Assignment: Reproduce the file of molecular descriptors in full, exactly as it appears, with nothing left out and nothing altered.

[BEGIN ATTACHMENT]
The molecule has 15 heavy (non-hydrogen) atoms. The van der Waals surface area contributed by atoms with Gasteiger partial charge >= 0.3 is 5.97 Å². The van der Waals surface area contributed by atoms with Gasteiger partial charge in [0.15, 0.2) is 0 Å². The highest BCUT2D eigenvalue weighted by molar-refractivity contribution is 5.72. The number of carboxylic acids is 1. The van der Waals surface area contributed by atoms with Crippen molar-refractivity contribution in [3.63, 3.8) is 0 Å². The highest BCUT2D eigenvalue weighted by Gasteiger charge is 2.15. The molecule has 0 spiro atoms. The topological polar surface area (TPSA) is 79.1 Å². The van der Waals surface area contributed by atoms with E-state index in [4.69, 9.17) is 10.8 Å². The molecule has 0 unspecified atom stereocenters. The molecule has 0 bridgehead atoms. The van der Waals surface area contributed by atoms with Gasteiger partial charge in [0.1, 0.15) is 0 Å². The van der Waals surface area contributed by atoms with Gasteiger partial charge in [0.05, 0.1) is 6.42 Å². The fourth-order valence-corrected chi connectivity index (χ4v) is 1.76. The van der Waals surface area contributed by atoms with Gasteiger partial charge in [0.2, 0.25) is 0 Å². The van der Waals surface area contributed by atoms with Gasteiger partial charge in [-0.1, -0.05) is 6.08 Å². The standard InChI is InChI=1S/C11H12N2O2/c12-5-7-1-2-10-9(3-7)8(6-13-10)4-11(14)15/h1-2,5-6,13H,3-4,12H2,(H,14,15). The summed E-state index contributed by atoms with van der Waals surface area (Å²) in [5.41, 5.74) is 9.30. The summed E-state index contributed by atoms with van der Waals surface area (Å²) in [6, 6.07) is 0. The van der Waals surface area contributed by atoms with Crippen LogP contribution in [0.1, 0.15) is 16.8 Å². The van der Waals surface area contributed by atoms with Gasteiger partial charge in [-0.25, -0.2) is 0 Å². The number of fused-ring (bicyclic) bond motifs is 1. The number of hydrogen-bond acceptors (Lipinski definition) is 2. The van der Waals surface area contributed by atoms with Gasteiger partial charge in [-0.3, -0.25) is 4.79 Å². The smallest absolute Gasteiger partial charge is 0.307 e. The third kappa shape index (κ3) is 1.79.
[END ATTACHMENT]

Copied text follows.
The molecule has 15 heavy (non-hydrogen) atoms. The van der Waals surface area contributed by atoms with Gasteiger partial charge >= 0.3 is 5.97 Å². The van der Waals surface area contributed by atoms with Gasteiger partial charge in [0.15, 0.2) is 0 Å². The highest BCUT2D eigenvalue weighted by molar-refractivity contribution is 5.72. The number of carboxylic acids is 1. The van der Waals surface area contributed by atoms with Crippen molar-refractivity contribution in [3.63, 3.8) is 0 Å². The highest BCUT2D eigenvalue weighted by Gasteiger charge is 2.15. The molecule has 0 spiro atoms. The topological polar surface area (TPSA) is 79.1 Å². The van der Waals surface area contributed by atoms with E-state index in [4.69, 9.17) is 10.8 Å². The molecule has 0 unspecified atom stereocenters. The molecule has 0 bridgehead atoms. The van der Waals surface area contributed by atoms with Gasteiger partial charge in [0.1, 0.15) is 0 Å². The van der Waals surface area contributed by atoms with Gasteiger partial charge in [0.05, 0.1) is 6.42 Å². The fourth-order valence-corrected chi connectivity index (χ4v) is 1.76. The van der Waals surface area contributed by atoms with Gasteiger partial charge in [0.2, 0.25) is 0 Å². The van der Waals surface area contributed by atoms with Gasteiger partial charge in [-0.1, -0.05) is 6.08 Å². The standard InChI is InChI=1S/C11H12N2O2/c12-5-7-1-2-10-9(3-7)8(6-13-10)4-11(14)15/h1-2,5-6,13H,3-4,12H2,(H,14,15). The summed E-state index contributed by atoms with van der Waals surface area (Å²) in [5.41, 5.74) is 9.30. The summed E-state index contributed by atoms with van der Waals surface area (Å²) in [6, 6.07) is 0. The van der Waals surface area contributed by atoms with Crippen LogP contribution in [0.1, 0.15) is 16.8 Å². The van der Waals surface area contributed by atoms with Gasteiger partial charge in [-0.25, -0.2) is 0 Å². The number of fused-ring (bicyclic) bond motifs is 1. The number of hydrogen-bond acceptors (Lipinski definition) is 2. The van der Waals surface area contributed by atoms with Gasteiger partial charge in [-0.3, -0.25) is 4.79 Å². The smallest absolute Gasteiger partial charge is 0.307 e. The third kappa shape index (κ3) is 1.79.